Novelist Dave Eggers To Speak
At Carnegie Mellon, March 19
PITTSBURGH — Best-selling novelist Dave Eggers will speak at Carnegie Mellon University at 8 p.m., Wednesday, March 19 as part of the university's Adamson Visiting Writers Series. His talk, which is free and open to the public, will be held on campus in the Adamson Wing, Baker Hall 136A.
Eggers will be discussing his most recent book, "What Is the What," the novelized autobiography of Valentino Achak Deng. The book follows Valentino from his pre-war life in southern Sudan to his resettlement in the United States.
Eggers is best known for his novel "A Heartbreaking Work of Staggering Genius," a memoir about becoming the official guardian of his 8-year-old brother at the age of 22. The book was a 2001 finalist for the Pulitzer Prize in the General Non-Fiction category. He has also written a number of other books, including "You Shall Know Our Velocity," "How We Are Hungry" (a collection of short stories) and "What Is the What," a 2006 finalist for the National Book Critics Circle Award. He was a co-author of "Teachers Have it Easy: The Big Sacrifices and Small Salaries of America's Teachers."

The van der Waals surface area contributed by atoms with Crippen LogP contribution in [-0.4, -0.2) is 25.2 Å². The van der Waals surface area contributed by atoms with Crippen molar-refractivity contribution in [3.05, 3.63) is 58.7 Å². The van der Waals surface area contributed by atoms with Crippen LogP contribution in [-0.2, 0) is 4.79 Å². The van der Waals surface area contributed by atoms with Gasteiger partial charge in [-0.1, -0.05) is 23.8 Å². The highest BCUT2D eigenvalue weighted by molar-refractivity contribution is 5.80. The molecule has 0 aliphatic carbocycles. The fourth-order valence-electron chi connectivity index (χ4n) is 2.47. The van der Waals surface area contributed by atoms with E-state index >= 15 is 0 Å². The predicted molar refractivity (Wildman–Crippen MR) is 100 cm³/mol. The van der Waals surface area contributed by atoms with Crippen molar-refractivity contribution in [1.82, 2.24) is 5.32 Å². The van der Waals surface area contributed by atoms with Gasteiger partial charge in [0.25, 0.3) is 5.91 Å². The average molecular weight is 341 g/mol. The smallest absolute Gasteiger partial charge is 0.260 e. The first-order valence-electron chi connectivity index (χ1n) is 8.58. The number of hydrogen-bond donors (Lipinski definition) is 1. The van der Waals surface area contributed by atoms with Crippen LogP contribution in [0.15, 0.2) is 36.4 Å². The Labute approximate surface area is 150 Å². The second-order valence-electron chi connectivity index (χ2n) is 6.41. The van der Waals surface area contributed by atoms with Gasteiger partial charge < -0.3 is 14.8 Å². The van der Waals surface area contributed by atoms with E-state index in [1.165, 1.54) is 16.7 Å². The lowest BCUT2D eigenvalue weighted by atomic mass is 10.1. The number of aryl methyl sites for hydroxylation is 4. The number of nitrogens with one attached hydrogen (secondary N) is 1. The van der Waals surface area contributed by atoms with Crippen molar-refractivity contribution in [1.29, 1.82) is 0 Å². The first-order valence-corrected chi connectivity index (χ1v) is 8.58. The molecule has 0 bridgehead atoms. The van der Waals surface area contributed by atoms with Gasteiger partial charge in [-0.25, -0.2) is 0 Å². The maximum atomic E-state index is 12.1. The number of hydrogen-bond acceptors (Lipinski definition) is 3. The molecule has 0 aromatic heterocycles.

In 2002, Eggers opened 826 Valencia, a non-profit writing lab in San Francisco dedicated to supporting the writing skills of students between the ages of 6 and 18. The lab offers a variety of free programs and services throughout the school year and summer months, including drop-in tutoring, field trips, specialized workshops, in-school assistance and extensive student publishing. Today, there are branches of the writing lab in Brooklyn, Los Angeles, Seattle, Chicago, Ann Arbor and Boston.
Eggers also created McSweeney's, a publishing house that produces the works of emerging writers as well as his own. He also publishes McSweeney's quarterly literary journal. He writes regularly about art and music for magazines, and his design work has been featured in many periodicals.
The annual Adamson Visiting Writers Series is run by the Creative Writing program in the Department of English, which is part of the College of Humanities and Social Sciences at Carnegie Mellon. The series is made possible by the generous support of the Pauline B. Adamson Fund.